The professor in one of my subjects is at the same time the Director for the Center for Culture and the Arts of the University. He took the opportunity of inviting his students to come watch a play which was to be shown at the Gymnasium.
I signed up and got me this PhP 200 worth ticket:
Signing up was almost immediate since, the last time I was able to watch a play was in high school. I miss watching theater! Best of all, the play is by PETA. Wow!
My classmate and I agreed to meet at 4pm so that we could fall in line early and get front-row seats for us.
Reid later called me up and told me that he was going to watch Conjuring with his friends. I was asked to go ahead and just reserve a seat for him. And so I did.
I left the house at 330 pm. By 4:05 I was at the corner of USI and walked my way through Ateneo Avenue. I stopped by 7-11 first to grab a bottled water to stave off my hunger and thirst. Just as I was about to cross the street, I saw Raissa and Giziel. A short kumustahan over Sundae Cones ensued. We bid each other goodbye just as the rain started to pour.
I hurriedly walked my way to the Gym via the Xavier Hall clutching my wet umbrella on one hand. I surveyed the area and got a glimpse of this poster:
It was 4:24 already. Luckily, there was no line yet. I gave my ticket to one of the staff. She teared off the smaller piece and gave me back the bigger part of the ticket. I looked around and saw our professor who was quite busy with the final preps for the last show.
There were people sitting on the bleachers and only two people by the chairs. I walked and occupied a conservative fifth row seat at first. But when the bleachers people came scrambling for the seats near the stage, I secured the best possible seat I could get: right side of the stage, front row, by the aisle.
I was this near the stage. The center seats were taken by students and I was too shy even to try to squeeze myself in between cliques of classmates, friends, and college couples.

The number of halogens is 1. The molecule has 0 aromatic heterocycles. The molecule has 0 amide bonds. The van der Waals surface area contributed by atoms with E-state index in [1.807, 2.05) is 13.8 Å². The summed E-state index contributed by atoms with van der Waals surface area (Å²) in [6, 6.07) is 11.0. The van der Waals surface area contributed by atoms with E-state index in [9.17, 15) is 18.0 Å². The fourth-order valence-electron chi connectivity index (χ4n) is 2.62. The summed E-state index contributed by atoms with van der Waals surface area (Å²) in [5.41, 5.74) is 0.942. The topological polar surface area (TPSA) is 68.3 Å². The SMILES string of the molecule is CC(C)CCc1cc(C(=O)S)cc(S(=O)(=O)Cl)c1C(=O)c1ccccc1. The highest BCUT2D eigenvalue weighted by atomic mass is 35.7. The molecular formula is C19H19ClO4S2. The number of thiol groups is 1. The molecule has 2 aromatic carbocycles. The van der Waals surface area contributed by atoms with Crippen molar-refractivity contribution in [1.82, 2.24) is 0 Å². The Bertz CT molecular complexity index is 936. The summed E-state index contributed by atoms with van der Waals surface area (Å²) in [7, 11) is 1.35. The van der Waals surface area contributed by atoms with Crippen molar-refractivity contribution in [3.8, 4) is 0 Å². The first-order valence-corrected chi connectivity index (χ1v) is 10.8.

The play promptly started at 5pm with a brief introduction from the organizers. I like it that we began the play with the singing of the National Anthem already incorporated in the First Act.
At the start, we were told to either ‘kill’ our cellphones (mangyaring patayin po muna ang inyong mga cellphones) or put them on silent mode. I opted for the latter since I was likewise saving what remained of my battery life that afternoon. 😉
We were also reminded that no picture-taking and/or video recording was allowed….ay, sad…unless prior permission is secured from the kinauukulan o pangasiwaan, yey! (Double yay for the rather deep Filipino words. They’re just too beautiful to hear.)
I begged off from taking pictures and recording videos and just kept my
for picture and WiFi connection purposes only spare phone inside my bag. Without much techie fuss, I fully enjoyed the play so much.
Towards the near-end of the play, some lady crept in the aisle with an iPad mini in hand. I was too engrossed in watching the Acts to even remind her that what she was doing was not allowed. I noticed though that she had this ID hanging round her neck saying, ‘Staff.’ She was part of the kinauukulan o pangasiwaan mentioned earlier.
With an implied permission from her, I whipped out my spare phone and clicked away. I kept my shots to a minimum, though.
The play consisted of several acts and sequence. The writer did a great job interweaving the story of Jose Rizal with modern-day twists and turns. It was waaaay more than what I expected the play to be. From start to finish, my eyes and ear were glued to the stage. The actors (and actresses) in the play were all superb! Although limited in number, they were able to perform their very best in their respective characters. You can feel the deepest of their emotions as they jump from one character to another, with the audience appreciating every single word said. They made good use of the set and props onstage, too. These people from PETA are simply the best! A standing ovation was due. 🙂
A debriefing followed after the curtain call. We were likewise invited to other plays which I wish, will likewise be brought here in Naga. 😉
I went home with my heart all warmed up by the lessons I learned from the play and with the amazement I felt from the characters. Bravo!
Happy, Thank You, More Please!